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The revolutionary development in artificial intelligence and machine learning, and its dramatic consequences, is a global economic upheaval and one that will both provide opportunities for and challenge India dramatically. Discussing India's response to this global upheaval, Martin Wolf, associate editor and chief economics commentator, Financial Times, London, said, "India needs to devote careful thought to the domestic implications of the revolution in artificial intelligence." He explained, "As a country with a growing population and labour force and huge employment in services, the implications might be very radical, both creating and destroying opportunities on a massive scale." Wolf, who delivered the seventh NCAER CD Deshmukh Memorial Lecture 2019 in New Delhi on Tuesday, spoke on the theme of Challenges for India from the Global Economic Upheavals. The other upheavals he addressed were the rapid economic rise of Asia, the strategic rivalry between the US and China, growing protectionism in the US and the associated erosion of the liberal global economic order and the threat of climate change.


Moving Graph Analytics Testing On Supercomputers Forward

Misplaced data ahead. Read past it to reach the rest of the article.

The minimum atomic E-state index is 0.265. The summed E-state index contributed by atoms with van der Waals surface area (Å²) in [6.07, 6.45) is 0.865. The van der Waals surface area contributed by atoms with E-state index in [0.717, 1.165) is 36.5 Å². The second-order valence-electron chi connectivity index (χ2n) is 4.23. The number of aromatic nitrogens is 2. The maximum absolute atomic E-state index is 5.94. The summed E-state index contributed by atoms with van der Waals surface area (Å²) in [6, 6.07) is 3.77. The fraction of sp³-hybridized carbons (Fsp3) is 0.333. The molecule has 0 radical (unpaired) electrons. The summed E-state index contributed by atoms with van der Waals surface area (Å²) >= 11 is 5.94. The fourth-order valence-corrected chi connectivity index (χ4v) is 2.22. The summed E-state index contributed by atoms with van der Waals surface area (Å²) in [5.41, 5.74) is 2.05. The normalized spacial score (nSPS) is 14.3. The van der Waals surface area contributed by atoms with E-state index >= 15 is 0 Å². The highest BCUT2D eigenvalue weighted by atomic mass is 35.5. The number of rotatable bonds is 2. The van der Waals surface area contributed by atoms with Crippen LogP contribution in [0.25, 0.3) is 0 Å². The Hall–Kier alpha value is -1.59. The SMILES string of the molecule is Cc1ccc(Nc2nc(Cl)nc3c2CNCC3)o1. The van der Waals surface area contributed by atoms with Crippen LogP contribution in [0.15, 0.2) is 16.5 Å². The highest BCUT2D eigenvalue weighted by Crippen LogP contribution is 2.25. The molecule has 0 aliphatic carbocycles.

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If it's the SC18 supercomputing conference, then there must be lists. The twice-yearly show is most famous for the Top500 list of the world's fastest supercomputers that use the Linpack parallel Fortan benchmark, a list that helps the industry gauge progress in performance, the growing influence of new technologies like GPU accelerators from Nvidia and AMD and the rise of new architectures, as marked this year by the introduction of the first supercomputer on the list powered by Arm-based processors. The "Astra" supercomputer, built by Hewlett Packard Enterprise and deployed at the Sandia National Laboratories, runs on 125,328 Cavium ThunderX2 cores and now sits in the number 205 slot. The list also helps fuel the ongoing global competition for supercomputer supremacy, with the United States this year finally retaking the top spot from China's Sunway TaihuLight in July with the Summit system based on IBM Power9 and Nvidia Volta compute engines, and then Sierra, a similarly architected machine, taking the number-two slot at this week's SC18 show in Dallas, pushing TaihuLight to number-three. However, China now claims 227 systems – or about 45 percent of the total number – on the Top500 list, with the United States dropping to an all-time low of 109, or 22 percent.